The petition says the separation of powers doctrine requires the state of Minnesota to pay for court services. The petition asks the judge to require Minnesota Management and Budget to pay for such obligations if there's a state government shut down on July 1.
Minnesota Supreme Court Chief Justice Lorie Gildea released this statement on the petition.
"We take this action today because we believe it is in the best interests of the people we serve, the five million Minnesotans who are guaranteed access to justice that is delivered promptly and without delay," Gildea said in a statement. "I want to emphasize that we are requesting court action only in the event our budget situation is not resolved by July 1 through an appropriation, which is our preferred resolution."
This is the third petition submitted to Gearin. Swanson submitted a petition earlier this week to keep some executive branch services running if a shutdown occurred. Governor Dayton submitted his own petition earlier this week.
Gearin will hold a hearing next Thursday on the request.
State government will shut down if Dayton and GOP legislative leaders fail to reach a budget compromise by July 1.
Here's the petition:
As the state faces a government shutdown, Senate Republican Majority Leader Amy Koch has been pointing out that Dayton said he would never let it come to this.
"Gov. Dayton promised voters he would not shut down government," Koch said in a press release June 10, the day 36,000 state workers were sent lay off notices.
In fact, Dayton did say he would reject a government shutdown during the 2010 campaign.
Dayton and the Republican-controlled legislature are at an impasse over $1.8 billion in spending for the next biennium. Dayton wants to raise taxes on the wealthiest Minnesotans to expand the budget, but Republicans are not on board.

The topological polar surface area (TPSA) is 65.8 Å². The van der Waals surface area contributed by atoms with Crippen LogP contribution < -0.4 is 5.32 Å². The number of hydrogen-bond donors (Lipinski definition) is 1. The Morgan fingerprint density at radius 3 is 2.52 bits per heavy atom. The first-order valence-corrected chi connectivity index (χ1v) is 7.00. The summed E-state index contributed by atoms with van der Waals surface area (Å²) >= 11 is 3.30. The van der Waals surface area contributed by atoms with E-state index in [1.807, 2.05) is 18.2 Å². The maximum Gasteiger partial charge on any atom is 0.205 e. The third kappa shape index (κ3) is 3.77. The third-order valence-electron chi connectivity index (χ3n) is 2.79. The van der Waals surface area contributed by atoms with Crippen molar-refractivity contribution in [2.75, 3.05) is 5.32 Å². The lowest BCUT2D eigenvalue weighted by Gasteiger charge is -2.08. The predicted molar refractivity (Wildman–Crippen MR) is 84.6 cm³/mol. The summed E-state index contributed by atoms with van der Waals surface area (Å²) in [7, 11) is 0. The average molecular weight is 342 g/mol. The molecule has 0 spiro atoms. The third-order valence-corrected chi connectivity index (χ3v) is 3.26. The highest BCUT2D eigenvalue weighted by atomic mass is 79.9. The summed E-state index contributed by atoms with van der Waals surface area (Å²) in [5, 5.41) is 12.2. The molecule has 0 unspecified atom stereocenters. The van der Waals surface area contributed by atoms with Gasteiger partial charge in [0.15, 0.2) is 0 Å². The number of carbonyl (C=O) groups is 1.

Both sides have offered concessions since Dayton vetoed the Republican's $34 billion budget in May. Dayton said he would trim his tax plan and support more spending cuts. Republicans are willing to shift $202 million in tax breaks to other programs. If they can't reach a deal by July 1, state government will shut down. This week Dayton filed a court petition laying out his plans for which agencies would remain open during a shutdown.
During a debate in late October 2010, KSTP-TV reporter Tom Hauser asked Dayton what he would do in a situation very similar to the one the state is facing now. Dayton, at that point in time, was proposing raising taxes on many more people to raise $4 billion in new revenue.
"If you can't get the tax increases that you want, and you can't get the Legislature to go along with the vision that you have, how far would you be willing to go," Hauser asked. "Would you allow government to shut down in order to try to get things the way you see them?"